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Owen Farrell dismisses concern over wellbeing as England reach quarter-finals
Eddie Jones’ men became the first team to secure their place in the World Cup quarter-finals.
Owen Farrell dismissed concern for his wellbeing after he was the victim of a dangerous tackle to the head in England’s 39-10 victory over Argentina at Tokyo Stadium.
Eddie Jones’ men became the first team to secure their place in the World Cup quarter-finals after posting a third-successive bonus-point win that cements their position at the summit of Pool C.
The match turned when lock Tomas Lavanini became the fifth player to be sent off at Japan 2019 after he caught Farrell on the jaw with his shoulder in the 18th minute.
Nine days earlier Farrell was the victim of a similar challenge by the USA’s John Quill, who was also shown a red card.
Farrell was treated by a medic on the pitch but alarm has been raised that he was not sent for a head injury assessment (HIA).
“I feel fine. It’s obviously concussion that’s the worry but I didn’t get hit anywhere near the top of the head,” England’s captain said.
“Maybe your jaw gets a bit sore but I was fine and there was no need for a HIA.”
The illegal tackle on Farrell ignited one of several flashpoints in a feisty encounter.
“I probably wouldn’t call them fights! There was a lot of stuff off the ball. It’s not something we want to get caught up in but we tried to look after our players,” Farrell said.
A comfortable victory was marred by Billy Vunipola’s ankle injury that meant the number eight was unable to appear for the second half.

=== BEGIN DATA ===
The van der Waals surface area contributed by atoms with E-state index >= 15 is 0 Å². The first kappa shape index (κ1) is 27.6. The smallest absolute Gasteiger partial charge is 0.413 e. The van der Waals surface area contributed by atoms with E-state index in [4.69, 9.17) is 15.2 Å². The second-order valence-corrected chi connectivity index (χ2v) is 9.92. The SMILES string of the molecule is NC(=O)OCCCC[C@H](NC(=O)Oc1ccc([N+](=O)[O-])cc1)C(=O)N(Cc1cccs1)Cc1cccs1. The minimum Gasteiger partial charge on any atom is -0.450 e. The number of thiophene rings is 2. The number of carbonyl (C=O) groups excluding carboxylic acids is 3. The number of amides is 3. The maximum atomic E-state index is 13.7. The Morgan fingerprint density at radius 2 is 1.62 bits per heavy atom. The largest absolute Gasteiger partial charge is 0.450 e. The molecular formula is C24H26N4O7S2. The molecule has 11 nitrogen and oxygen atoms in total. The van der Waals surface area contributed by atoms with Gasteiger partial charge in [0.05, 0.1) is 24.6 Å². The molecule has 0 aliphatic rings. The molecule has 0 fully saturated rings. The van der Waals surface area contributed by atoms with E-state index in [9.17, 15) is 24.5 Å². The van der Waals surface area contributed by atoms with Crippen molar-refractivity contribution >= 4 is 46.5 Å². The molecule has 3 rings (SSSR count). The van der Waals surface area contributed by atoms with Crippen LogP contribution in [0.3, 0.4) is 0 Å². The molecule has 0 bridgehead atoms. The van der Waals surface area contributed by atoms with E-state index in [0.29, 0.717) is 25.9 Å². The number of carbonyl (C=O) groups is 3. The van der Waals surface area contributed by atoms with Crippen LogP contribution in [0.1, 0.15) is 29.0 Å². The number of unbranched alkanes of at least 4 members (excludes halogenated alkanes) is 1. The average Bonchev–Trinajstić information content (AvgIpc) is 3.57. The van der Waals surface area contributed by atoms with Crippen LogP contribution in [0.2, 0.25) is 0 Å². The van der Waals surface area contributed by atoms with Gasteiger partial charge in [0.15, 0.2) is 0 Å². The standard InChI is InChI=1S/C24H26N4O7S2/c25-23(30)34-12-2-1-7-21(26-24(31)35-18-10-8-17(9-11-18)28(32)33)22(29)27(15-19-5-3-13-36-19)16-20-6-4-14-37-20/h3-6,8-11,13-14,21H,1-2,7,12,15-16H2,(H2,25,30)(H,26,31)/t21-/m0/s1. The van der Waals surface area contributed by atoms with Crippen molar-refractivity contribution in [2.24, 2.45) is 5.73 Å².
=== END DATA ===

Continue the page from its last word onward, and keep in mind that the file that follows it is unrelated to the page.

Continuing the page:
Jones confirmed that the joint had been twisted, adding: “We don’t think it’s too serious.”
A report emerged overnight that Jones was hoping to attend the funeral of his Randwick mentor Jeff Sayle, which takes place in Australia on the eve of next weekend’s climax to Pool C against France.
The flight from Tokyo to Sydney takes nine-and-a-half hours and England’s head coach admitted the logistics involved makes it unlikely he would be present.
“Unless the RFU hire a concord for me, it’ll be quite difficult to go,” Jones said.
“I’m negotiating with BA, concord and the RFU to see what we can do. Obviously I’d like to go but I’ve got a lot of responsibility here. I’m conscious of that.
“The travel makes it difficult so I doubt very much that I’ll be going, as much as I’d like to.”
England will face Wales or Australia in the quarter-finals depending on the outcome of their clash with France.
“We’re just worried about France next week. It’s qualification for the quarter-finals but the emphasis is just about getting better for the next game,” Jones said.
“When Argentina went down to 14 men, they possibly had a psychological lift and it’s human nature that we dropped off a little bit because you think you’re going to win the game.
“I was really pleased with how the players came back in the second half and dominated. If you’d have said we’d have 15 points after three games, we’d be pretty happy.”
Argentina coach Mario Ledesma admitted Lavanini’s dismissal was justified as he counted the cost of a result that effectively dumps the Pumas out of the World Cup.
“It had a big impact because it was early in the game and I thought it was fair. We lost some power in the forwards and that’s why we had a very difficult game,” Ledesma said.